The Royal Conservatory of Music announced their 2017/18 concert season last night. There are over 100 concerts spread across just about every genre. I think the following are likely of most interest to Operaramblings readers.
- November 10th 8pm Koerner Hall – Barbara Hannigan with Reinbert de Leeuw in all Second Vienna School concert. The pick of the season for me.
- February 14th 8pm Koerner Hall – Ian Bostridge with Julian Drake in an all Schubert program.
- April 22nd 3pm Koerner Hall – Gerald Finley with Julius Drake with a mix of art song and British and American folksong.
- April 6th 2018 8pm Koerner Hall – Bernstein@100; a celebration of Lenny with the ARC Ensemble, Sebastian Knauer and the lovely Wallis Giunta.
The Royal Conservatory has just announced its Koerner Hall line up for the 2017/18 season. There are 23 classical and 6 jazz concerts. This doesn’t include the Glenn Gould School or concerts in the RCM’s other halls. Highlights from a vocal point of view are as follows:
November 10th 2017 at 8pm: Barbara Hannigan with Reinbert de Leeuw in a mainly Second Vienna School programme. Not to be missed if that’s your thing and it’s certainly mine.
February 14th 2018 at 8pm: Ian Bostridge with Julius Drake in an all Schubert programme.
April 6th 2018 at 8pm: Bernstein@100; a tribute to Lenny featuring, among others, Wallis Giunta.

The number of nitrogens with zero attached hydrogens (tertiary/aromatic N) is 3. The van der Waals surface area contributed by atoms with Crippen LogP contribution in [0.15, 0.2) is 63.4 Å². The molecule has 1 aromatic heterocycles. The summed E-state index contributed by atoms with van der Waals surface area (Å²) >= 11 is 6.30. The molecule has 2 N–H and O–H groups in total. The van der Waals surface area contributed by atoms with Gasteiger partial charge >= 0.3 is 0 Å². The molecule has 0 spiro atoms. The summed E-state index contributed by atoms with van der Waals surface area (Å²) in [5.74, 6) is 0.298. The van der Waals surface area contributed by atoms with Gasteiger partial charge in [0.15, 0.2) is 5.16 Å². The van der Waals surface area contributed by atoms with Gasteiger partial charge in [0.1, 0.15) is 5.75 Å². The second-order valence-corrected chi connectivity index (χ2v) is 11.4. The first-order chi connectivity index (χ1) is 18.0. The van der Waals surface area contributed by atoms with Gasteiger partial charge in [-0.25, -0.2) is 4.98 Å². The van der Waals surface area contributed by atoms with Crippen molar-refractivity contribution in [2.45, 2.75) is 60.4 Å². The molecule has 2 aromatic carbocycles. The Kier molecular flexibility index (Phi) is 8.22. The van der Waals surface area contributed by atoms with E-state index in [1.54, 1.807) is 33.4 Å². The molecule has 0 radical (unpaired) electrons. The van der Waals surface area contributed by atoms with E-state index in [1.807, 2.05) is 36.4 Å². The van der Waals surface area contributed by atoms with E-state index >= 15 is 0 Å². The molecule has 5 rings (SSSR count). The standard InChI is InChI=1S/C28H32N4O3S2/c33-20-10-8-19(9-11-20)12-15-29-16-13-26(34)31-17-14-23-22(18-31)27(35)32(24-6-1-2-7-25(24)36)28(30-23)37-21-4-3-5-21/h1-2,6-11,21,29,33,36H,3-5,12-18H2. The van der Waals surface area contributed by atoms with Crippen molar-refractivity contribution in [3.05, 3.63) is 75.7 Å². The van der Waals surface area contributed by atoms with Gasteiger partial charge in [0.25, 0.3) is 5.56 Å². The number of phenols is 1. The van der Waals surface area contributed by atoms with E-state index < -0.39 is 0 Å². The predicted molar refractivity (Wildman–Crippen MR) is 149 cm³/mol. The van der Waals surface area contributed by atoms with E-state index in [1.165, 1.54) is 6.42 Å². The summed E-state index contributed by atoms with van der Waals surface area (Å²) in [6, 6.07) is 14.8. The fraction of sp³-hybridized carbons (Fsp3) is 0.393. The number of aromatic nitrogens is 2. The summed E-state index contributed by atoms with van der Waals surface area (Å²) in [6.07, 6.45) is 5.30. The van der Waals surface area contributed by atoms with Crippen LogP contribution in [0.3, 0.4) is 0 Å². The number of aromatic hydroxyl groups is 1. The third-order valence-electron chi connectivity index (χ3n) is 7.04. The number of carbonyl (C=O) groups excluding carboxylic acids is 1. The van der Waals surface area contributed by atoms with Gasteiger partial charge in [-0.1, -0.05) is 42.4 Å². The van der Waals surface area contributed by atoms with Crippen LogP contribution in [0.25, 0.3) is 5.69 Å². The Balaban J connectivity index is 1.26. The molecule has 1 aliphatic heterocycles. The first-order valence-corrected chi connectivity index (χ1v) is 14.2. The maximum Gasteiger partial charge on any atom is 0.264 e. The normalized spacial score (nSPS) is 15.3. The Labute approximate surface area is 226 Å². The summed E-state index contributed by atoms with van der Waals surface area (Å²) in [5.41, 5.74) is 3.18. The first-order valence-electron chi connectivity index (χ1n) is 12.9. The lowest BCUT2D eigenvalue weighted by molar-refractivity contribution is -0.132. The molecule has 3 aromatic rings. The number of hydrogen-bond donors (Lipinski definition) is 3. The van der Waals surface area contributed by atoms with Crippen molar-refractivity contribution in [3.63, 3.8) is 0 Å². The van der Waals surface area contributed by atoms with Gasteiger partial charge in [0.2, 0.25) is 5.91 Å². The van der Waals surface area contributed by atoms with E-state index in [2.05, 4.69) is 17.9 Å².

April 22nd 2018 at 3pm: Gerald Finley with Julius Drake in a varied program of art and folk songs.
April 27th 2018 at 8pm: The Amici Ensemble with Isabel Bayrakdarian and the winners of the GGS chamber music competition. The vocal part of the programme is all Bernstein.
May 10th 2018 at 8pm: Not typical Opera Ramblings fare but worth a mention; Jodi Sarvall, Hespèrion XXI and Galician pipes specialist Carlos Núñez in a program of pipe music from around the western fringes of Europe.
The PDF with the full line up is here
The Royal Conservatory announced the concert line up for the 2016/17 season last night. As usual it’s a very eclectic mix with over 100 concerts in a rather staggering variety of genres. The one loose them is the Canada Sesquicentennial with 70% or so of the line up having some CanCon. Here are the highlights for the classical vocal music fan.
Koerner Hall will feature recitals by Deb Voigt (November 11th) and Natalie Dessay (May 2nd) plus Phillippe Jaroussky with Les Violins du Roy (April 13th).
The GGS fall opera is Viardot’s Cendrillon with Peter Tiefenbach as music director in Mazzoleni Hall (November 18th and 19th). The big spring production, at Koerner, will be Piccini’s La Cecchina with Les Dala conducting (March 15th and 17th). No word on directors yet. There’s also the GGS Vocal Showcase in Mazzoleni Hall on February 4th.